Monday, January 29,
2018 08.11AM / cointelegraph
Japanese cryptocurrency exchange Coincheck
Saturday, Jan. 27, that it will issue full refunds to all of the 260,000 of its
users who have become victims of the Friday NEM hack. The Coincheck exchange has been hacked yesterday, Jan. 26, resulting in a massive
loss of 523 mln NEM coins, worth approximately $534 mln at that time. During a press release following the
hack it has been revealed by the exchange’s representatives that the funds were
stored on a single-signature hot wallet, constituting a relatively low-security
The company has now confirmed its
intention to refund the stolen money to the affected users. According to the
announcement, the refunds will be done using the exchange’s own capital.
The company is still considering the
exact timing and methodology for the process. However, it has already announced
that the compensation for each NEM coin will be JPY 88.549, which is the
weighted average exchange rate during the period from when the trading was
halted to the release of the latest announcement.
Coincheck indicated that they are
referencing the XEM/JPY exchange rate at Zaif, another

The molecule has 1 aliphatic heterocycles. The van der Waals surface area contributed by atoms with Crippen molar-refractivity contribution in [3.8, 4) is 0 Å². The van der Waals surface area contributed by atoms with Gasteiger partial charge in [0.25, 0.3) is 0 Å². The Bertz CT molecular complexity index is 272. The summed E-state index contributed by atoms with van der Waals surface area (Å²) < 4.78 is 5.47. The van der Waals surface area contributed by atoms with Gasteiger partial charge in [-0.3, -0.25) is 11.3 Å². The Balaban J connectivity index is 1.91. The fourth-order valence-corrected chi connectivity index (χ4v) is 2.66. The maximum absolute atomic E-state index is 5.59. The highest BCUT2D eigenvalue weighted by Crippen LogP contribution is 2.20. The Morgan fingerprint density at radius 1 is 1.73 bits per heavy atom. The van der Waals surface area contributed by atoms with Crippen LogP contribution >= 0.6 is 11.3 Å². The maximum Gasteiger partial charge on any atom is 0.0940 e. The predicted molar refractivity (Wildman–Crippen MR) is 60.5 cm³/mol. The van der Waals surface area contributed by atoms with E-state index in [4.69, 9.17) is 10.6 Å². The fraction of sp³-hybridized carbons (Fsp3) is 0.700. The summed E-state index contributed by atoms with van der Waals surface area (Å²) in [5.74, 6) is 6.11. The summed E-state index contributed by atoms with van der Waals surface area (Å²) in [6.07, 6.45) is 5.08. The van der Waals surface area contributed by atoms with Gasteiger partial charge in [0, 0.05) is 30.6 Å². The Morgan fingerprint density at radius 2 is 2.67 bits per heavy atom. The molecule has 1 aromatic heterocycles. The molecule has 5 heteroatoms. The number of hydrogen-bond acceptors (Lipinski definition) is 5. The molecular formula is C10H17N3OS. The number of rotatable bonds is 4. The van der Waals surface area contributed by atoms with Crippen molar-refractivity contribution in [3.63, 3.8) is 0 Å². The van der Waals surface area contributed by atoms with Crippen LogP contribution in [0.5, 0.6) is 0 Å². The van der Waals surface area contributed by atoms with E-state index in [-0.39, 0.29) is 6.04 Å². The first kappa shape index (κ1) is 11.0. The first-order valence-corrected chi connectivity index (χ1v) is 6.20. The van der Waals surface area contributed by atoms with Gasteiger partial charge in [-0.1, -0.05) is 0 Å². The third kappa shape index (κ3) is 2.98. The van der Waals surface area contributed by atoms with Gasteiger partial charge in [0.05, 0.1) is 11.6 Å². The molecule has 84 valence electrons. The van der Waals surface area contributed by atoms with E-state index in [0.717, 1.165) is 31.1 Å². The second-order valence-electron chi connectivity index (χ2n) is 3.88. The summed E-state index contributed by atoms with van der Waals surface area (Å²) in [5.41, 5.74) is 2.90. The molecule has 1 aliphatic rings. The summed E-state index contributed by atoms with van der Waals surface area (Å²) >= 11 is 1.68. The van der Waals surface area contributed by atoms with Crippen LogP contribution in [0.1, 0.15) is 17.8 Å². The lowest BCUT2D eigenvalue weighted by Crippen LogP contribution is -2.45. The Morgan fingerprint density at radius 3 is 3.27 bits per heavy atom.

Japanese exchange which has the most trading volume for XEM globally.
Furthermore, Coincheck has again
confirmed their intention to stay in business, as opposed to declaring
”Along with our ongoing efforts to
file applications to be registered as a Cryptocurrency Exchange Service
Provider with Financial Services Agency, we will continue business."
Community reacts favorably
The theft of the NEM coins represents
the largest hacking event in the history of cryptocurrency since the
Gox collapse, which also took place in Japan. The fact that the local
community has already been “battle-tested” has likely contributed to it
remaining largely unfazed by the latest event.
This is most apparently reflected
through the numbers, as the Japanese cryptocurrency markets rose, less than 24
hours since the hack took place.
The need to support Coincheck, especially in light of
their commitment to refund affected customers, has been a common sentiment
among Japanese crypto
community’s opinion leaders today, even as they acknowledged the exchange’s
part in not providing sufficient security for its NEM wallet.
Meanwhile, the development team behind NEM has
announced that it is working on an automated system that will track the
stolen coins and tag all addresses that receive the “tainted” money. This will
allow any cryptocurrency exchange to blacklist the hackers’ accounts,
preventing them from ever cashing out their illegally obtained fortune.
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